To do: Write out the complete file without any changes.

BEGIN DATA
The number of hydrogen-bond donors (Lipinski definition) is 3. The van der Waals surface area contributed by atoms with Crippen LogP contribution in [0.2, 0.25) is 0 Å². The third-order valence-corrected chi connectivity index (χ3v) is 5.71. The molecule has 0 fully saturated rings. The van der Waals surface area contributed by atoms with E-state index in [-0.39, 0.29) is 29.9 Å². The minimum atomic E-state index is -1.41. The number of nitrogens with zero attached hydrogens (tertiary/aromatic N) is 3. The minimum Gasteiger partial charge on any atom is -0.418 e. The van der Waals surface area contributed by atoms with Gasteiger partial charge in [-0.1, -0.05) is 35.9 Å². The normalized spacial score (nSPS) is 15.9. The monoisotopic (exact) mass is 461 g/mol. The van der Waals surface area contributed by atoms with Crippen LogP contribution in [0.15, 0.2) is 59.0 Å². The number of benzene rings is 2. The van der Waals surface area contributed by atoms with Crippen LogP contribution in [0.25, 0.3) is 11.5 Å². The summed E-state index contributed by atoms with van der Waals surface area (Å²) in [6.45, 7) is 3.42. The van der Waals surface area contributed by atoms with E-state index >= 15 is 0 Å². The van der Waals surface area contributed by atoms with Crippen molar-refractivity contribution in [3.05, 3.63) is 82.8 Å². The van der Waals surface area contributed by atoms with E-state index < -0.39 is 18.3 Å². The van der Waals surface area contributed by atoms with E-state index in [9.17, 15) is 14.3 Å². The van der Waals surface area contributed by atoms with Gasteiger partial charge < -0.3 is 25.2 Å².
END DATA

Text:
The number of hydrogen-bond donors (Lipinski definition) is 3. The van der Waals surface area contributed by atoms with Crippen LogP contribution in [0.2, 0.25) is 0 Å². The third-order valence-corrected chi connectivity index (χ3v) is 5.71. The molecule has 0 fully saturated rings. The van der Waals surface area contributed by atoms with E-state index in [-0.39, 0.29) is 29.9 Å². The minimum atomic E-state index is -1.41. The number of nitrogens with zero attached hydrogens (tertiary/aromatic N) is 3. The minimum Gasteiger partial charge on any atom is -0.418 e. The van der Waals surface area contributed by atoms with Gasteiger partial charge in [-0.1, -0.05) is 35.9 Å². The normalized spacial score (nSPS) is 15.9. The monoisotopic (exact) mass is 461 g/mol. The van der Waals surface area contributed by atoms with Crippen LogP contribution in [0.15, 0.2) is 59.0 Å². The number of benzene rings is 2. The van der Waals surface area contributed by atoms with Crippen LogP contribution in [0.25, 0.3) is 11.5 Å². The summed E-state index contributed by atoms with van der Waals surface area (Å²) in [6.45, 7) is 3.42. The van der Waals surface area contributed by atoms with E-state index >= 15 is 0 Å². The van der Waals surface area contributed by atoms with Crippen molar-refractivity contribution in [3.05, 3.63) is 82.8 Å². The van der Waals surface area contributed by atoms with E-state index < -0.39 is 18.3 Å². The van der Waals surface area contributed by atoms with E-state index in [9.17, 15) is 14.3 Å². The van der Waals surface area contributed by atoms with Gasteiger partial charge < -0.3 is 25.2 Å².